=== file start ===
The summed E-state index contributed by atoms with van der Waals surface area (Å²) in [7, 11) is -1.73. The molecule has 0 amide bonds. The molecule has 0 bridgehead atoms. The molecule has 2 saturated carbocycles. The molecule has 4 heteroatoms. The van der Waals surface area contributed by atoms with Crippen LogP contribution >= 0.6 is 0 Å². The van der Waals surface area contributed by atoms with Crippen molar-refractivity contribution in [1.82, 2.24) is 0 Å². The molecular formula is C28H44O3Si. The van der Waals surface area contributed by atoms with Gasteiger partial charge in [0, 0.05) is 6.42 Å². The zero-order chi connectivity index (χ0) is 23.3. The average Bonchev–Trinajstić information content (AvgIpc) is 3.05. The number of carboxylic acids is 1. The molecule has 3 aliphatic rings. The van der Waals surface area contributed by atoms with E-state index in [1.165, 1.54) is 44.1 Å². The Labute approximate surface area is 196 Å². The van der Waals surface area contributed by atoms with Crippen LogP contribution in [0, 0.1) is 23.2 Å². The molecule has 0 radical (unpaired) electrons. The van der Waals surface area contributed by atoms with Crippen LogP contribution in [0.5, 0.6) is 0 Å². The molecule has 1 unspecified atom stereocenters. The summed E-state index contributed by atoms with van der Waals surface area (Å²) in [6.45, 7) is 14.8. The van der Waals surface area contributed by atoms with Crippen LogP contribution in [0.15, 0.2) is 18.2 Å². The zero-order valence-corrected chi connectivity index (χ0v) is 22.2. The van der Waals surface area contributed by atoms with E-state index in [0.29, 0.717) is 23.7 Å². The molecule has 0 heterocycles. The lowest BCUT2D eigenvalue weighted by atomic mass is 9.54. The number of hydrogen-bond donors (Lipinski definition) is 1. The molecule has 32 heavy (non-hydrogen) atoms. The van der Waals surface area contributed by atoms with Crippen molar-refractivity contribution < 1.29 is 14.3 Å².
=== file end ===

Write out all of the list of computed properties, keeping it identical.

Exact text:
The summed E-state index contributed by atoms with van der Waals surface area (Å²) in [7, 11) is -1.73. The molecule has 0 amide bonds. The molecule has 0 bridgehead atoms. The molecule has 2 saturated carbocycles. The molecule has 4 heteroatoms. The van der Waals surface area contributed by atoms with Crippen LogP contribution >= 0.6 is 0 Å². The van der Waals surface area contributed by atoms with Crippen molar-refractivity contribution in [1.82, 2.24) is 0 Å². The molecular formula is C28H44O3Si. The van der Waals surface area contributed by atoms with Gasteiger partial charge in [0, 0.05) is 6.42 Å². The zero-order chi connectivity index (χ0) is 23.3. The average Bonchev–Trinajstić information content (AvgIpc) is 3.05. The number of carboxylic acids is 1. The molecule has 3 aliphatic rings. The van der Waals surface area contributed by atoms with E-state index in [1.165, 1.54) is 44.1 Å². The Labute approximate surface area is 196 Å². The van der Waals surface area contributed by atoms with Crippen LogP contribution in [0, 0.1) is 23.2 Å². The molecule has 0 radical (unpaired) electrons. The van der Waals surface area contributed by atoms with Crippen LogP contribution in [0.5, 0.6) is 0 Å². The molecule has 1 unspecified atom stereocenters. The summed E-state index contributed by atoms with van der Waals surface area (Å²) in [6.45, 7) is 14.8. The van der Waals surface area contributed by atoms with Crippen LogP contribution in [0.15, 0.2) is 18.2 Å². The zero-order valence-corrected chi connectivity index (χ0v) is 22.2. The van der Waals surface area contributed by atoms with E-state index in [0.29, 0.717) is 23.7 Å². The molecule has 0 heterocycles. The lowest BCUT2D eigenvalue weighted by atomic mass is 9.54. The number of hydrogen-bond donors (Lipinski definition) is 1. The molecule has 32 heavy (non-hydrogen) atoms. The van der Waals surface area contributed by atoms with Crippen molar-refractivity contribution < 1.29 is 14.3 Å².